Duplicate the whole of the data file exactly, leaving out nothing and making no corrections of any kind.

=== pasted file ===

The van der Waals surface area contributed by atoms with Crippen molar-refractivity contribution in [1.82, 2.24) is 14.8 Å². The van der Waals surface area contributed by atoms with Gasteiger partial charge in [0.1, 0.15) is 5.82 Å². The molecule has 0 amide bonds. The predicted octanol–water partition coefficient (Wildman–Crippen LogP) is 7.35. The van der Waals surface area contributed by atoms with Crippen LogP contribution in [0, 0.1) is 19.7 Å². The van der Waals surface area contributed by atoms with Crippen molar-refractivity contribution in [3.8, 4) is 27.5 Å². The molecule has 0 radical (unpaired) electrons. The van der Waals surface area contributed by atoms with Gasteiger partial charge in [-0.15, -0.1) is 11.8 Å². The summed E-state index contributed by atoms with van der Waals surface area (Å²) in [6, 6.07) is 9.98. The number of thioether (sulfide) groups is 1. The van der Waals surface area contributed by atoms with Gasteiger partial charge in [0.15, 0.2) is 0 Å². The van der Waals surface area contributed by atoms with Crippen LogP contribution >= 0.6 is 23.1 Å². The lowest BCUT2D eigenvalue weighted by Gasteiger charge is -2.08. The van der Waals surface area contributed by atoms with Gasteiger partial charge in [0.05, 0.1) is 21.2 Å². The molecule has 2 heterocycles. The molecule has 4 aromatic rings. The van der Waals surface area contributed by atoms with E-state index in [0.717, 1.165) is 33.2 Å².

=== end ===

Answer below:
The van der Waals surface area contributed by atoms with Crippen molar-refractivity contribution in [1.82, 2.24) is 14.8 Å². The van der Waals surface area contributed by atoms with Gasteiger partial charge in [0.1, 0.15) is 5.82 Å². The molecule has 0 amide bonds. The predicted octanol–water partition coefficient (Wildman–Crippen LogP) is 7.35. The van der Waals surface area contributed by atoms with Crippen LogP contribution in [0, 0.1) is 19.7 Å². The van der Waals surface area contributed by atoms with Crippen molar-refractivity contribution in [3.8, 4) is 27.5 Å². The molecule has 0 radical (unpaired) electrons. The van der Waals surface area contributed by atoms with Gasteiger partial charge in [-0.15, -0.1) is 11.8 Å². The summed E-state index contributed by atoms with van der Waals surface area (Å²) in [6, 6.07) is 9.98. The number of thioether (sulfide) groups is 1. The van der Waals surface area contributed by atoms with Gasteiger partial charge in [0.15, 0.2) is 0 Å². The van der Waals surface area contributed by atoms with Crippen LogP contribution >= 0.6 is 23.1 Å². The lowest BCUT2D eigenvalue weighted by Gasteiger charge is -2.08. The van der Waals surface area contributed by atoms with Gasteiger partial charge in [0.05, 0.1) is 21.2 Å². The molecule has 2 heterocycles. The molecule has 4 aromatic rings. The van der Waals surface area contributed by atoms with E-state index in [0.717, 1.165) is 33.2 Å².